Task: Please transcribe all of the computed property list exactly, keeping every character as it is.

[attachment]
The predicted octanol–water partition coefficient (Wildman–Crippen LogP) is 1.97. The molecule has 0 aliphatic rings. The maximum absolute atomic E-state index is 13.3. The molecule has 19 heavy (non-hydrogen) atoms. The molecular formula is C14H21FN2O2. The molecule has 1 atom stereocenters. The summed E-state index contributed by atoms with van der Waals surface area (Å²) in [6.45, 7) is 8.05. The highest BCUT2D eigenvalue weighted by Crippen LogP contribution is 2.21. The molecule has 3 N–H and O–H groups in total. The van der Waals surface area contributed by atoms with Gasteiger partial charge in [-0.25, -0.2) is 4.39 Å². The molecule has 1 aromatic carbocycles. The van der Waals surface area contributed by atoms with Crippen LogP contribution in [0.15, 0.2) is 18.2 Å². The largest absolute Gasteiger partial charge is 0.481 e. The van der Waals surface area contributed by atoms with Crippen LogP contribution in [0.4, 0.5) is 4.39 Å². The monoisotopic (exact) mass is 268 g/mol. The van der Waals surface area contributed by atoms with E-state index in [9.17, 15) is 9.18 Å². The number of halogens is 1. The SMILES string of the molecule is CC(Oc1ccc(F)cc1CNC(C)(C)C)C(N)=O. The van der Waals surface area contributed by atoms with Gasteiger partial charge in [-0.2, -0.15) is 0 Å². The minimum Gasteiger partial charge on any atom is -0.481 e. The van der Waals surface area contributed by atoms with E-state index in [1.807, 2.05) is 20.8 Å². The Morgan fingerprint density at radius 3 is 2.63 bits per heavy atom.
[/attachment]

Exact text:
The predicted octanol–water partition coefficient (Wildman–Crippen LogP) is 1.97. The molecule has 0 aliphatic rings. The maximum absolute atomic E-state index is 13.3. The molecule has 19 heavy (non-hydrogen) atoms. The molecular formula is C14H21FN2O2. The molecule has 1 atom stereocenters. The summed E-state index contributed by atoms with van der Waals surface area (Å²) in [6.45, 7) is 8.05. The highest BCUT2D eigenvalue weighted by Crippen LogP contribution is 2.21. The molecule has 3 N–H and O–H groups in total. The van der Waals surface area contributed by atoms with Gasteiger partial charge in [-0.25, -0.2) is 4.39 Å². The molecule has 1 aromatic carbocycles. The van der Waals surface area contributed by atoms with Crippen LogP contribution in [0.15, 0.2) is 18.2 Å². The largest absolute Gasteiger partial charge is 0.481 e. The van der Waals surface area contributed by atoms with Crippen LogP contribution in [0.4, 0.5) is 4.39 Å². The monoisotopic (exact) mass is 268 g/mol. The van der Waals surface area contributed by atoms with E-state index in [9.17, 15) is 9.18 Å². The number of halogens is 1. The SMILES string of the molecule is CC(Oc1ccc(F)cc1CNC(C)(C)C)C(N)=O. The van der Waals surface area contributed by atoms with Gasteiger partial charge in [-0.2, -0.15) is 0 Å². The minimum Gasteiger partial charge on any atom is -0.481 e. The van der Waals surface area contributed by atoms with E-state index in [1.807, 2.05) is 20.8 Å². The Morgan fingerprint density at radius 3 is 2.63 bits per heavy atom.